Oxfam Blogs has an extremely interesting article that compares the rise of Somaliland vs. the fall of its neighbor Somalia, and points out how this completely upends conventional wisdom regarding foreign aid and other aspects of building a country.
Here are some excerpts:
The peace process was almost entirely locally funded, due to Somaliland’s unrecognized status (so no bilateral aid or loans were available). That produced a strong sense of local ownership (literally). In the words of one minister, when asked by Phillips about aid ‘Aid is not what we desire because [then] they decide for us what we need’.
And, in some aspects of country-building, there was no pretense at “democracy” or fairness, ideas that would have been imposed by outside in case of foreign aid. For example, consider this:
The second president used private loans to demobilise about 5,000 militia fighters. He offered stability (and tax breaks) to the business elite in exchange for funding demobilisation and the nascent state institutions. This was effective but certainly not inclusive – the elite came mainly from the President’s own clan. But according to Phillips, Somalilanders generally still see it as a legitimate process – that’s what leaders do.
And the most revealing aspect, for me, was the approach to education. Elite education available to only a few was found to be more important than universal elementary education:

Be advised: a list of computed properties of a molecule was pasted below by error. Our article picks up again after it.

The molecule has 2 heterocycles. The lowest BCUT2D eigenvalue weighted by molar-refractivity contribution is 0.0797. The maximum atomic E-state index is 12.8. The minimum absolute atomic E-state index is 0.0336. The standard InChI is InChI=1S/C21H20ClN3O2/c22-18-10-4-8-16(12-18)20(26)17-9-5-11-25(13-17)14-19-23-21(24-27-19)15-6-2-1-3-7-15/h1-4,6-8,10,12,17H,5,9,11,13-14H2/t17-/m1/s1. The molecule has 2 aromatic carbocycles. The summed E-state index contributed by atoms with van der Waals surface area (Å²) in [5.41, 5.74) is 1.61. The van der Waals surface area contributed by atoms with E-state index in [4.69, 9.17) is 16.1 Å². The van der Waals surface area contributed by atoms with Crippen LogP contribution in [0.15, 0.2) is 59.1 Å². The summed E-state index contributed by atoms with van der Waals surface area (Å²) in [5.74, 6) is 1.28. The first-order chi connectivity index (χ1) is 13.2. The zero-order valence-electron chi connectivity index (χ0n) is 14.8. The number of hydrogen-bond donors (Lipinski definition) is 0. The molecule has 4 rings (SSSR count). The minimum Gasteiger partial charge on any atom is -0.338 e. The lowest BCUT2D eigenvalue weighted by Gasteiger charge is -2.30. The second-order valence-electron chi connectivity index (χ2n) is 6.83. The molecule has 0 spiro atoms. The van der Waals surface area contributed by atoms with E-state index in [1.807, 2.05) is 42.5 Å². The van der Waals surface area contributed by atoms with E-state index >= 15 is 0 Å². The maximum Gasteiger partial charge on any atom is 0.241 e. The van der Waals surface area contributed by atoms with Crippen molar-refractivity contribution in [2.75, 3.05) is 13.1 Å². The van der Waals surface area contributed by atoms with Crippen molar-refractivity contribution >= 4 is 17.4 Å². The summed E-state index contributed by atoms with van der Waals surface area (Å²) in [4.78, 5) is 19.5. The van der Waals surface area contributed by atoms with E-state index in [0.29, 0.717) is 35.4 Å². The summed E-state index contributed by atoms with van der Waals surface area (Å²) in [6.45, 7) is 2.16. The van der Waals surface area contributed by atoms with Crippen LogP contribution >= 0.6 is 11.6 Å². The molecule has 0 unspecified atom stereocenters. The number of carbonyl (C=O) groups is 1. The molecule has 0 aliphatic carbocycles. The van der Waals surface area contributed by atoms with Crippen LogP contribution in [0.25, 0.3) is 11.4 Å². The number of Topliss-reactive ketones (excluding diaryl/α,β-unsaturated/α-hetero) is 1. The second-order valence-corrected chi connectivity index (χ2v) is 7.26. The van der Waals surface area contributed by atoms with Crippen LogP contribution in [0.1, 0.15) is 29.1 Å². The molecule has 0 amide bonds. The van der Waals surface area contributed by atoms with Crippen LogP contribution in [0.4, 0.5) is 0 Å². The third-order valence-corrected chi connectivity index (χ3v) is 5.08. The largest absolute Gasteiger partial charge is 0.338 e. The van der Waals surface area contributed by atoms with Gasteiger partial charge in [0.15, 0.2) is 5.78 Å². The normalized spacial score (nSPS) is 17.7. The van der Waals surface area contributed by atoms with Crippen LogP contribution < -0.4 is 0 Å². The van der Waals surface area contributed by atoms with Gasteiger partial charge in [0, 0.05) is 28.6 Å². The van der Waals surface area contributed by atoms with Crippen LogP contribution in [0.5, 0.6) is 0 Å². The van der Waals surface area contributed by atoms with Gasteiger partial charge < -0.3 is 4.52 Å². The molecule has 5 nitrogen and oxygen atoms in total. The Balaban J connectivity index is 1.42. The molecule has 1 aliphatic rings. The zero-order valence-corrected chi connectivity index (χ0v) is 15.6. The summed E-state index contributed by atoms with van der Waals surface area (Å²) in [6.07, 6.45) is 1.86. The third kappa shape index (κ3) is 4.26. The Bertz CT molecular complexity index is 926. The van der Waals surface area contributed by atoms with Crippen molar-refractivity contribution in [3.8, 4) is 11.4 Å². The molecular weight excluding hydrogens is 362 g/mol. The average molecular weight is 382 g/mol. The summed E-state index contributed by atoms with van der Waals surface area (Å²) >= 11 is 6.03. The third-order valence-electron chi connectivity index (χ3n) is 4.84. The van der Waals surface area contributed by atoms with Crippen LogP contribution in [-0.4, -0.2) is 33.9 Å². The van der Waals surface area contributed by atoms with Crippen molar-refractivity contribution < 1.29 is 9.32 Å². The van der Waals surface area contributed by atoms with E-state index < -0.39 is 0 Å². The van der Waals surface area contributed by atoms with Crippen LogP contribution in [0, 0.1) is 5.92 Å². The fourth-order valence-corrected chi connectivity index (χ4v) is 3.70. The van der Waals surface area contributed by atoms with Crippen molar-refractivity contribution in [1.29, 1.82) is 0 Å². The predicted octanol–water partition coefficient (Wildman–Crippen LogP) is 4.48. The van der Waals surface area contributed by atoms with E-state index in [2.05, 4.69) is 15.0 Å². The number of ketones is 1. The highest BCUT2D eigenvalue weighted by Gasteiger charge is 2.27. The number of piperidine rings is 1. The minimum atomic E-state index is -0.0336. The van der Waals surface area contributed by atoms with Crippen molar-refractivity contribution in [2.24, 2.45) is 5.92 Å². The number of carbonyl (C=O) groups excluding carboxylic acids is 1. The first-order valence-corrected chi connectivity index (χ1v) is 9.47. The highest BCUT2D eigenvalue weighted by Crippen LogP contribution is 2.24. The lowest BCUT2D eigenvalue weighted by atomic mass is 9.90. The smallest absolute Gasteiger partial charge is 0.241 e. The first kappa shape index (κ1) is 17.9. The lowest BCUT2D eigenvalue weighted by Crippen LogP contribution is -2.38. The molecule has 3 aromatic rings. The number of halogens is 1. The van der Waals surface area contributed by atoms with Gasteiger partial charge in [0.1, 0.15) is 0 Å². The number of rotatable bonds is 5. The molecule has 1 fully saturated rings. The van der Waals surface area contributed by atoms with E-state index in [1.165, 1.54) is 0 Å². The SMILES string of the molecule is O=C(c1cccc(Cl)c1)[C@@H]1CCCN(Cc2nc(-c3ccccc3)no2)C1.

The paper highlights the critical political importance of elite secondary schools in forging leadership. Available to a relatively small group of often privileged Somalilanders, this is in stark contrast to the donor emphasis on universal primary education. In particular, many of Phillips’ interviews led to the Sheekh Secondary School, set up by Richard Darlington, who fought in WWII as the commander of the Somaliland Protectorate contingent. Sheekh took only 50 kids a year and trained them in leadership, critical thought and standard (Darlington borrowed from the curriculum of his old school, Harrow). Sheekh provided 3 out of 4 presidents, plus any number of vice presidents, cabinet members etc. And no it isn’t a weird Somaliland version of Eton and Harrow (I asked) – it stressed student intake from all clans, especially from the more marginalized ones.
Read the full article – it’s quite short, and must read if this is an area of interest for you.